“Other soldiers were left afoot. I saw one with Indians all around him, turning from side to side, threatening them with his carbine to keep them at a distance. I rode straight at him. When I got close, he fired, but I dodged and he missed me. Then I rode him down. Bear Lice counted the second coup. The survivors of these two bunches of soldiers moved up and joined those to the north and west, about where the monument stands now. Another bunch of soldiers was down the hill nearer the river. The air was full of dust and smoke.

 

“Here and there through the fog you could see a wounded man left behind afoot. I saw one bleeding from a wound in his left thigh. He had a revolver in one hand and a carbine in the other. He stood all alone shooting at the Indians. They could not get at him. I rode at his back. He did not see me coming. I rode him down, counting the first coup. Brave Crow counted the second coup on this enemy. By this time, all the soldiers up the hill had let their horses go. They lay down and kept shooting.

“The horses turned loose by the soldiers—bays, sorrels and grays—were running in all directions. Lots of Indians stopped shooting to capture these horses. I tried to head some off, but other Indians were ahead of me. I caught just one sorrel.

“Now that the soldiers were all dismounted their firing was very fierce. All at once, my horse went down, and I was left afoot. For a while the Indians all took cover and kept shooting at the soldiers.”

This fight, known to white men as the Battle of the Little Big Horn or Custer’s Last Stand, is known to the Sioux as Pe-hin (Head-hair) Hanska (Long) Ktepi (Killed), for on the frontier (Custer usually wore his hair long and was called “Long Hair’ by the Indians. The battle, therefore, was “the fight in which Long Hair was killed.”

On the day of his death Custer was considered the most dashing and successful cavalry officer in the Army. During the Civil War he had distinguished himself repeatedly, and his division had led the van in the pursuit of General Lee’s forces. It was to him that the Confederates brought their white flag just before Lee’s surrender. General Sheridan reported, “I know of no one whose efforts have contributed more to this happy result than those of Custer.” To Custer was given the table on which Grant wrote the terms of surrender. He was celebrated as “the boy general” who had never lost a gun or color, and “Custer’s luck” was a proverb in the Army.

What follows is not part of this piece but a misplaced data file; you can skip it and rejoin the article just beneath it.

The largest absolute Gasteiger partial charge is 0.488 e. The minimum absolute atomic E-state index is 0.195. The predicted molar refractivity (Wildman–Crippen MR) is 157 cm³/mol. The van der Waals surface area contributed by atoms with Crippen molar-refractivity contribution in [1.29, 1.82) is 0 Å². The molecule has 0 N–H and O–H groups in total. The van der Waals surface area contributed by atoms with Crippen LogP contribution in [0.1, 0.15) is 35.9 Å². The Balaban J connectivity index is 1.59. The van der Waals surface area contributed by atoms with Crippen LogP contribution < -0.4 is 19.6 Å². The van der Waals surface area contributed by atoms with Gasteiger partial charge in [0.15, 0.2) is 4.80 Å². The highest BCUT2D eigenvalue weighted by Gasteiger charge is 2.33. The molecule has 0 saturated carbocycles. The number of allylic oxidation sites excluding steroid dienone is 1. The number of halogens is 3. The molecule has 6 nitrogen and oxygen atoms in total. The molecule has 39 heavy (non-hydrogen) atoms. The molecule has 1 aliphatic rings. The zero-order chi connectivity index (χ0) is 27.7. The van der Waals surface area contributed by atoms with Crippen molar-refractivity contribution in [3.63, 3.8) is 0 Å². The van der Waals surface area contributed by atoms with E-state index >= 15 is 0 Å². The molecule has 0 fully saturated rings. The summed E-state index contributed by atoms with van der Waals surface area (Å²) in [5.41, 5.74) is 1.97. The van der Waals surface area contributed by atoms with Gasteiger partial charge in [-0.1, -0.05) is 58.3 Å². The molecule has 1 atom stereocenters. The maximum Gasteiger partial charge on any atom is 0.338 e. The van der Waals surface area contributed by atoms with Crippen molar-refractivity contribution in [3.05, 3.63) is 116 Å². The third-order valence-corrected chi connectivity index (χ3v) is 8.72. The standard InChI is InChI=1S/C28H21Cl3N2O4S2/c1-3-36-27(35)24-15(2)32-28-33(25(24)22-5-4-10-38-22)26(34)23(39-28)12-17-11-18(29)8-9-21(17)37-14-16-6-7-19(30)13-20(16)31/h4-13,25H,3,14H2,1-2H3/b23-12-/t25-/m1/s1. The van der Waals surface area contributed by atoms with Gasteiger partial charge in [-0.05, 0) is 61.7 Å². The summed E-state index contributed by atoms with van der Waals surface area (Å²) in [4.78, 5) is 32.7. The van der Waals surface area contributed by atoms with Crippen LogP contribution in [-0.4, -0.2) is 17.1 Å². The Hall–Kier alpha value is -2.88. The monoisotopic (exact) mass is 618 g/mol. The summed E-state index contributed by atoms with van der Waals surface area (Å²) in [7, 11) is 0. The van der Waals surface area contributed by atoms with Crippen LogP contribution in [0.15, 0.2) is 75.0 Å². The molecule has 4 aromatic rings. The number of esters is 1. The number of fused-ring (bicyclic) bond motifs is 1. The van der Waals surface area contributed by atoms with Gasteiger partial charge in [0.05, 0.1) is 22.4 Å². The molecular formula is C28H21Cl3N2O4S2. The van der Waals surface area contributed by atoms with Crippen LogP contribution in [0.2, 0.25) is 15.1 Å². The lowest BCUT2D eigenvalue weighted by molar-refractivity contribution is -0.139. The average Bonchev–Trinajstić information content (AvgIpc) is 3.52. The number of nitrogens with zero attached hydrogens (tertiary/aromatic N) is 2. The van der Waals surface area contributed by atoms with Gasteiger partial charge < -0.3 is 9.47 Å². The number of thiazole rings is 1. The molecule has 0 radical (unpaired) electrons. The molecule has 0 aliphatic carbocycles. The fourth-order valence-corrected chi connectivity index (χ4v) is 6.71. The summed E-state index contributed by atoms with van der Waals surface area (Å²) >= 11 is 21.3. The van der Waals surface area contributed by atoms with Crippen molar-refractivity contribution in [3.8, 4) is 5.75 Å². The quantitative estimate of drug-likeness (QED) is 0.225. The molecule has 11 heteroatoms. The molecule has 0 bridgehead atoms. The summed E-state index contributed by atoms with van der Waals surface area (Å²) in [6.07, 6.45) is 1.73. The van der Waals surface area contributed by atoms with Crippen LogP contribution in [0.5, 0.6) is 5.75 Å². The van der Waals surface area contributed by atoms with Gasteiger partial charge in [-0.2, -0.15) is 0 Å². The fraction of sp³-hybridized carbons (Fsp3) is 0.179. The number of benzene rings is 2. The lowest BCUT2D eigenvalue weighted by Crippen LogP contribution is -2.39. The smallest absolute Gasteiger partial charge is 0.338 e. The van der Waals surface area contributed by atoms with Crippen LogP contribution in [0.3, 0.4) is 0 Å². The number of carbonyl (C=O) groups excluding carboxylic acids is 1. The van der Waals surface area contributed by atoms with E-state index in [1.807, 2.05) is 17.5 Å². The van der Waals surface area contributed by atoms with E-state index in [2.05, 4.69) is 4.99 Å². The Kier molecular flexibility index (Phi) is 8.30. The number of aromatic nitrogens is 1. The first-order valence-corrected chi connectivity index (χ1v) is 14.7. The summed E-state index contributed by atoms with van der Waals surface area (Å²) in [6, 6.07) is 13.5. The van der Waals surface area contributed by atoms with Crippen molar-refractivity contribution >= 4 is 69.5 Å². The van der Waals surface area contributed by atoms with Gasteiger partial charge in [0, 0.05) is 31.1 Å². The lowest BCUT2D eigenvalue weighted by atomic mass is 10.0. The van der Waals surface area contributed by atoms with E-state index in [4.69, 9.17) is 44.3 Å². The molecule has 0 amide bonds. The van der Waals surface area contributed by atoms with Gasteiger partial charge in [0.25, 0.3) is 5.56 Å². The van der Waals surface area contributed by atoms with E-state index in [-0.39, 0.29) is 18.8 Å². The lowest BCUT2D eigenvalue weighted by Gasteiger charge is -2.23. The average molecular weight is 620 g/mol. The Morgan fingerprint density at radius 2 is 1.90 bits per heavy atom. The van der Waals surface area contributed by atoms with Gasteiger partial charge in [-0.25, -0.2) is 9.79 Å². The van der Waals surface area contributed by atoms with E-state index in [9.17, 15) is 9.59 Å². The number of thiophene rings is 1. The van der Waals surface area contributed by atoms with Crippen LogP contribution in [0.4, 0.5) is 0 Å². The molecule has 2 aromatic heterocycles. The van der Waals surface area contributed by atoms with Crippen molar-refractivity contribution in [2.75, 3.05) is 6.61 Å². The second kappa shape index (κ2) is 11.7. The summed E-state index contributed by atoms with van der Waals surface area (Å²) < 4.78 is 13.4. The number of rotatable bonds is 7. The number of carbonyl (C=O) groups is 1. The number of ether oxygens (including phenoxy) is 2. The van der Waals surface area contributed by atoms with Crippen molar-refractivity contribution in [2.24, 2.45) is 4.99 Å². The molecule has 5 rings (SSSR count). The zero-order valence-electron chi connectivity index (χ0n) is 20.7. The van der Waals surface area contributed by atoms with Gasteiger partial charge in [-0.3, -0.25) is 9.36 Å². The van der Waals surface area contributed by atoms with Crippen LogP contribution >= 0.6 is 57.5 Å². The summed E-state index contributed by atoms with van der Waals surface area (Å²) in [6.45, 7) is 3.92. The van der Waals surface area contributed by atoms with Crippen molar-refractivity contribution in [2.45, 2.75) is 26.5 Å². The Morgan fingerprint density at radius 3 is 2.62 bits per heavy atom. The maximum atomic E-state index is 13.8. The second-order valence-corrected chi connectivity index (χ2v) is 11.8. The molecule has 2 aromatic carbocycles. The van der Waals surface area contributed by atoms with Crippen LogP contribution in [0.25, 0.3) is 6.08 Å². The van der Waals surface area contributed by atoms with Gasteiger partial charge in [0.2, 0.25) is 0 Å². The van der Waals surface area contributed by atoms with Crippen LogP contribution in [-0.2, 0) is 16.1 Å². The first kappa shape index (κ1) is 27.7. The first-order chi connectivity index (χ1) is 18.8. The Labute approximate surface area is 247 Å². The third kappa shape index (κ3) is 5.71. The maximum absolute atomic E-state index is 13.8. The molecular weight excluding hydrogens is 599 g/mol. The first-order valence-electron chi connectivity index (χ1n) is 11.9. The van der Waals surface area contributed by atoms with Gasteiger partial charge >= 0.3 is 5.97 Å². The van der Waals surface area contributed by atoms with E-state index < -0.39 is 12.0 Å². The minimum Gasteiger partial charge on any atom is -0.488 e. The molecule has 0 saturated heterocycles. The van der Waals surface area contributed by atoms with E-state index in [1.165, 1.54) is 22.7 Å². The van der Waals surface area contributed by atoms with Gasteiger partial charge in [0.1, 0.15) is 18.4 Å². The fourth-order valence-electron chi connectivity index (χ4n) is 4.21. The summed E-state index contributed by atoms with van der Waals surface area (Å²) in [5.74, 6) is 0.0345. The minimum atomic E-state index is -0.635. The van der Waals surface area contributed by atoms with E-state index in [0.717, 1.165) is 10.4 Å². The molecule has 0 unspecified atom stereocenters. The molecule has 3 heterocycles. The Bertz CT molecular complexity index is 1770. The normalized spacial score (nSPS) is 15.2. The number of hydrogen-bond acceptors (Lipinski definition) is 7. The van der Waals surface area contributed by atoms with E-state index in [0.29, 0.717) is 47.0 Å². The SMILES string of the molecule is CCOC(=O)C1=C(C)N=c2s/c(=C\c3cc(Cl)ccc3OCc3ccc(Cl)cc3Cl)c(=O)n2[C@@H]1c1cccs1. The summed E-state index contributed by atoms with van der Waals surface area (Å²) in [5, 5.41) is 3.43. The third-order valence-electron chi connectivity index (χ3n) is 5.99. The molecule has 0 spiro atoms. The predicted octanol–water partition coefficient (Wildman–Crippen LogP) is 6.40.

He had been the second strongest man in his class at West Point and remained to the end a man of extraordinary vigor. Lithe, slender, with broad shoulders, he was a fine horseman and good shot, standing six feet in his boots and weighing about 165 pounds. He could ride all day, carry on his duties until midnight, then scribble long letters to his wife—one of them running to eighty pages—and still be raring to go in the morning.

At this time Custer was in disfavor with President Grant. He had been nursing a grudge against Grant’s secretary of war, W. W. Belknap, and early in 1876, when Belknap was hauled before a congressional committee on charges of sharing illegally in the profits of post traders, Custer went to Washington to testify against him. His evidence was largely hearsay, and he defamed Belknap’s character and that of Grant’s younger brother—thus maligning the President himself. When Custer came to his senses, he tried to explain his position to Grant. But the President refused to see him, and to punish the hothead further, removed him from command of the crack 7th Cavalry.

Yet there was no one who could match Custer as an Indian fighter. General Terry knew this as well as anyone, and in May, Terry persuaded Grant to reinstate Custer on grounds that his services were indispensable in the campaign against the Sioux and Northern Cheyenne. But for this chance, the Battle of the Little Big Horn might never have happened.

White Bull, although only 26 years old, had already taken part in nineteen engagements. Ten of these were with white men, one with government Indian scouts, and the rest with Indian enemies. He had counted seven coups, six of them “firsts,” had taken two scalps, killed three enemies, wounded one, shot three enemy horses, rescued six wounded comrades, and recovered one dead body under fire. He had captured and spared an enemy Assiniboin woman and her husband, had stolen 45 enemy horses, had been hit twice in battle by bullets, and had had a horse shot from under him. Three different warrior societies had invited him to become a member, and on two occasions he had undergone the voluntary tortures of the Sun Dance. He had thrice been given a new name because of brave deeds.

Custer was stronger than White Bull, but the Indian had far more experience in hand-to-hand lighting than the officer. Such it would be now as the Indians closed in on the few remaining troopers. Here is how White Bull described it: